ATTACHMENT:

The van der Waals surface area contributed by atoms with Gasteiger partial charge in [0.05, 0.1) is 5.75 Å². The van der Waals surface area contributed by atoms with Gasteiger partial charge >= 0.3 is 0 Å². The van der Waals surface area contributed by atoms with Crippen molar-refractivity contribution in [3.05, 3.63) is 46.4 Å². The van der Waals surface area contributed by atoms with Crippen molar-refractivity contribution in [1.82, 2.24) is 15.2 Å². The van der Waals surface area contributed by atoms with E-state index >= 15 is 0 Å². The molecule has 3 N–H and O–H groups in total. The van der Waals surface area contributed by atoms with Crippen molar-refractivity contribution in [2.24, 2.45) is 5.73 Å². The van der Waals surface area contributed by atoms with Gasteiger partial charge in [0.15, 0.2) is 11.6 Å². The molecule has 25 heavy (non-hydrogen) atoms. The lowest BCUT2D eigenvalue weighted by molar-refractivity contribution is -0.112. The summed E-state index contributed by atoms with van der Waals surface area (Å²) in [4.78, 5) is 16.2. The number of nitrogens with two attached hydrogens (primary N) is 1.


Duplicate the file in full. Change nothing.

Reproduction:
The van der Waals surface area contributed by atoms with Gasteiger partial charge in [0.05, 0.1) is 5.75 Å². The van der Waals surface area contributed by atoms with Gasteiger partial charge >= 0.3 is 0 Å². The van der Waals surface area contributed by atoms with Crippen molar-refractivity contribution in [3.05, 3.63) is 46.4 Å². The van der Waals surface area contributed by atoms with Crippen molar-refractivity contribution in [1.82, 2.24) is 15.2 Å². The van der Waals surface area contributed by atoms with E-state index >= 15 is 0 Å². The molecule has 3 N–H and O–H groups in total. The van der Waals surface area contributed by atoms with Crippen molar-refractivity contribution in [2.24, 2.45) is 5.73 Å². The van der Waals surface area contributed by atoms with Gasteiger partial charge in [0.15, 0.2) is 11.6 Å². The molecule has 25 heavy (non-hydrogen) atoms. The lowest BCUT2D eigenvalue weighted by molar-refractivity contribution is -0.112. The summed E-state index contributed by atoms with van der Waals surface area (Å²) in [4.78, 5) is 16.2. The number of nitrogens with two attached hydrogens (primary N) is 1.